a city tributes Van Gogh: Neunen

We have said it before and will say it again: read Lust for Life, the biographical tale of Van Gogh (Irving Stone).

Because of it, we stopped in Neunen, a place where Van Gogh lived for some time with his parents. His father was a pastor of a small Protestant church (dwarfed in this city, by the large catholic cathedral). We saw the parsonage where his parents and sisters lived, and the little studio in its yard, where Van Gogh slept and painted.

We went on the walking tour early in the morning, and saw the little church, and a windmill (flour mill) that appear in a handful of his paintings. We saw the famous lime tree, some 400 years old, that boasts its existence during his time. And of course, we stood by his token statue for photo sake. But easily my favorite visual icon was that of the cottage where Van Gogh painted 'The Potato Eaters,' one of his most famous paintings... [easily] the one I stood in front of longest (while visiting the Van Gogh museum in Amsterdam).

Part of his story transpired in this town, the proof is abundant. Our story there was just one night. Well, it was supposed to be two. And I will not forget this single day/night because it was one of my most 'thin' days---strained, on edge, tired, don't mess with me type of thin.

Don't get me wrong: we had had a long, gorgeous ride through the woods, passed reams of tree-lined pastures and eaten a lovely picnic lunch en route to Neunen (from Den Bosch). The underlying story is this: we exited Den Bosch in a scurry, because we had stayed the night in a home where 3 out of the 4 family members had whooping cough and were hacking all night. If Caleb and Anthony thought we were germ freaks before, the bar has been raised, as we shared a bathroom with all the 'sickies.' And I made them use a towel to open the doors and used a sanitary wipe on our door knob. (My excuse? Better safe than sorry and personal hospital experiences due to the same such cough). And so we fled.

And while the woods were beautiful---they added to our bug bite count (are there different kind of bugs here?). The pastures were gorgeous... but endless and all freshly cut (enter Janelle's grass allergies and respective ITCHY eyes).

All which would have been water under the bridge (a fitting phrase for this fine country, full of both bridges and canals), EXCEPT that when we finally landed, tired, allergies on edge and bug-bitten, we parked our bikes for an overnight at an op de fiets. In general, we adore renting rooms and enjoying breakfast---and sometimes diner---at people's homes in the Netherlands. It provides insight into how people live, invites rich conversation, and crafts our own experience.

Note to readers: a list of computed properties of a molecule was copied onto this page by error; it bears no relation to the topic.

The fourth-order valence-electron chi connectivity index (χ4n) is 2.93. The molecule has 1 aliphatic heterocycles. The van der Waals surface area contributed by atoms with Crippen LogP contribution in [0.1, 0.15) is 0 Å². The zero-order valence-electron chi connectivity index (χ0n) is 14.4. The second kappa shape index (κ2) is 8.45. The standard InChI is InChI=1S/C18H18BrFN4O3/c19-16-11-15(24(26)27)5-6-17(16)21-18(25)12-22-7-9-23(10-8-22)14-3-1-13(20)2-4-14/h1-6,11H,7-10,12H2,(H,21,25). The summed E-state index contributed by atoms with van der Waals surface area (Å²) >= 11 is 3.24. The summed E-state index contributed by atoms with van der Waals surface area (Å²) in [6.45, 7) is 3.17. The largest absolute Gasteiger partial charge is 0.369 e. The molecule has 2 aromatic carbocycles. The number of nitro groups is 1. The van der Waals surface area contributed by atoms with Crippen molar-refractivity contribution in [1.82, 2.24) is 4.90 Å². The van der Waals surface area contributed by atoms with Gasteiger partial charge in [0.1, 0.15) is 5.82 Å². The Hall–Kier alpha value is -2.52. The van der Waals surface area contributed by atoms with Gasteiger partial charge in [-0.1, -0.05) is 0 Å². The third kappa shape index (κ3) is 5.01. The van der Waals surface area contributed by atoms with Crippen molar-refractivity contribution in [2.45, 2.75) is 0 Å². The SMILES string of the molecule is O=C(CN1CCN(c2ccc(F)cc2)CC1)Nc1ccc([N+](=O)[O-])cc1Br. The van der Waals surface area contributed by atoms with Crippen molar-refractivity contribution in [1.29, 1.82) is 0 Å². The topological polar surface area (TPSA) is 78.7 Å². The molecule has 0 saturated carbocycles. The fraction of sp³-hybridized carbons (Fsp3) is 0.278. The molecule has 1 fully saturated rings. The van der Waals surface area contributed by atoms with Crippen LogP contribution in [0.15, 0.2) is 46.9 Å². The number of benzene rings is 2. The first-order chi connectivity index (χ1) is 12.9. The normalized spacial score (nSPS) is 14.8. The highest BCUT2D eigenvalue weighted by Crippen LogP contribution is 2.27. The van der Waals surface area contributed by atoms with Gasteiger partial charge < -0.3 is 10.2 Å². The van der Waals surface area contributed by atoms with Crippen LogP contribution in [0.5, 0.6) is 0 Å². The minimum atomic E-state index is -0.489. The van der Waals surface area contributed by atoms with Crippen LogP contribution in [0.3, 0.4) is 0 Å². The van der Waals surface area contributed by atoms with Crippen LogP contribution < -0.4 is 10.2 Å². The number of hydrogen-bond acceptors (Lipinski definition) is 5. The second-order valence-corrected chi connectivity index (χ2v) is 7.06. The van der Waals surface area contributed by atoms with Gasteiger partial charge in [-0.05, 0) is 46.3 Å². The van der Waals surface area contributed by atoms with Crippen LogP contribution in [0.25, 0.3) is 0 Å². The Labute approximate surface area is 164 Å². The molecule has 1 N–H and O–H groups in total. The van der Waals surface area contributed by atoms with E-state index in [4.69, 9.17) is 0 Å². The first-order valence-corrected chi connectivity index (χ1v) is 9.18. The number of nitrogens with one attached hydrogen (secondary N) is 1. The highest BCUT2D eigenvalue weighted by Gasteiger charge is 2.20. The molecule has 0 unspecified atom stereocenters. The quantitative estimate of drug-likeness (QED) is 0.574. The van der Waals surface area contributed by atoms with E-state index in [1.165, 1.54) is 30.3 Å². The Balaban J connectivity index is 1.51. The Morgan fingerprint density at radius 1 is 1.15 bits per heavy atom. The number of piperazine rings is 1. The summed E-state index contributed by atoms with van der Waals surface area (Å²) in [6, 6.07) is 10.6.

But in the is case, on this particular day, it was a sweet old lady who smoked cigarettes end to end, all day long, indoors. And she had a companion dog who she affectionately referred to as a circus dog because it jumped on you---on each of us---constantly while in our presence. Tirelessly, and with impressive height. Like a dog on its own personal trampoline right in front of you, aiming for lofty paw-prints. My shoulders were so adorned.

Which by itself, would be again, water under the bridge. BUT after escaping certain germ-inspired death, to cycle through miles of freshly cut grass fields (plus head winds) and hungry bugs... it was ICING on the cake to enter a sea of smoke with a galloping dog. Be proud, though: I only shed 3 tears. And James only made me stay one night, not two. We escaped the second night to Eindhoven (in contrast, one of our best experiences so far!), a last minute change, to stay in a hotel. Thank you James!

These cities have their stories, their history, their iconic members. And we are just passing through, making a few minor memories of our own. For better or for worse, escaping sickness and pursuing health, even poor experiences make us richer: dogs, grass, bugs, smoke and all. Nope, we wouldn't trade this trip for anything.

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